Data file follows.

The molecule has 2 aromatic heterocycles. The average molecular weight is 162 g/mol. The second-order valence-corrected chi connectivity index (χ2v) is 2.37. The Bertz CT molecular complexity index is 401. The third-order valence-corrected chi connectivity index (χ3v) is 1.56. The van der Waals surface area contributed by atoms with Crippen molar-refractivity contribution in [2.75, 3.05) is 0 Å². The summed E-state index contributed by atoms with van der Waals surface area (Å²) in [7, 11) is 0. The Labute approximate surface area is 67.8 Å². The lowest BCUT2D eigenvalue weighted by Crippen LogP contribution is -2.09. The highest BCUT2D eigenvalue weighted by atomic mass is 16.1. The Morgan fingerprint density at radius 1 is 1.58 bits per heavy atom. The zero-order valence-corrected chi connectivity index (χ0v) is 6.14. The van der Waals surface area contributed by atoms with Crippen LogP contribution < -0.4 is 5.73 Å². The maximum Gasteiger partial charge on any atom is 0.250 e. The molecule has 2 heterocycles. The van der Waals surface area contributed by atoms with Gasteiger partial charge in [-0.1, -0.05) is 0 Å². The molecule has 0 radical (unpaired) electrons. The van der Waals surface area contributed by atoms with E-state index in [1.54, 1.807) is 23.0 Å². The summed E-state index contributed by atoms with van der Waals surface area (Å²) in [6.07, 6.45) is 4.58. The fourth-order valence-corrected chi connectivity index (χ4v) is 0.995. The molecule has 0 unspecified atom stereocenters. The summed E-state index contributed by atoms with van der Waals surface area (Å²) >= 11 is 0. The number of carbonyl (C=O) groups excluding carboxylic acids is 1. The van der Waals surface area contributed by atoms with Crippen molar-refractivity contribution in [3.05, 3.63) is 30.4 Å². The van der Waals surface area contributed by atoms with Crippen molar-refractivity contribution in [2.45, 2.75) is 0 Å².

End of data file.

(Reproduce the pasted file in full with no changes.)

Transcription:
The molecule has 2 aromatic heterocycles. The average molecular weight is 162 g/mol. The second-order valence-corrected chi connectivity index (χ2v) is 2.37. The Bertz CT molecular complexity index is 401. The third-order valence-corrected chi connectivity index (χ3v) is 1.56. The van der Waals surface area contributed by atoms with Crippen molar-refractivity contribution in [2.75, 3.05) is 0 Å². The summed E-state index contributed by atoms with van der Waals surface area (Å²) in [7, 11) is 0. The Labute approximate surface area is 67.8 Å². The lowest BCUT2D eigenvalue weighted by Crippen LogP contribution is -2.09. The highest BCUT2D eigenvalue weighted by atomic mass is 16.1. The Morgan fingerprint density at radius 1 is 1.58 bits per heavy atom. The zero-order valence-corrected chi connectivity index (χ0v) is 6.14. The van der Waals surface area contributed by atoms with Crippen LogP contribution < -0.4 is 5.73 Å². The maximum Gasteiger partial charge on any atom is 0.250 e. The molecule has 2 heterocycles. The van der Waals surface area contributed by atoms with Gasteiger partial charge in [-0.1, -0.05) is 0 Å². The molecule has 0 radical (unpaired) electrons. The van der Waals surface area contributed by atoms with E-state index in [1.54, 1.807) is 23.0 Å². The summed E-state index contributed by atoms with van der Waals surface area (Å²) in [6.07, 6.45) is 4.58. The fourth-order valence-corrected chi connectivity index (χ4v) is 0.995. The molecule has 0 unspecified atom stereocenters. The summed E-state index contributed by atoms with van der Waals surface area (Å²) >= 11 is 0. The number of carbonyl (C=O) groups excluding carboxylic acids is 1. The van der Waals surface area contributed by atoms with Crippen molar-refractivity contribution in [3.05, 3.63) is 30.4 Å². The van der Waals surface area contributed by atoms with Crippen molar-refractivity contribution in [2.45, 2.75) is 0 Å².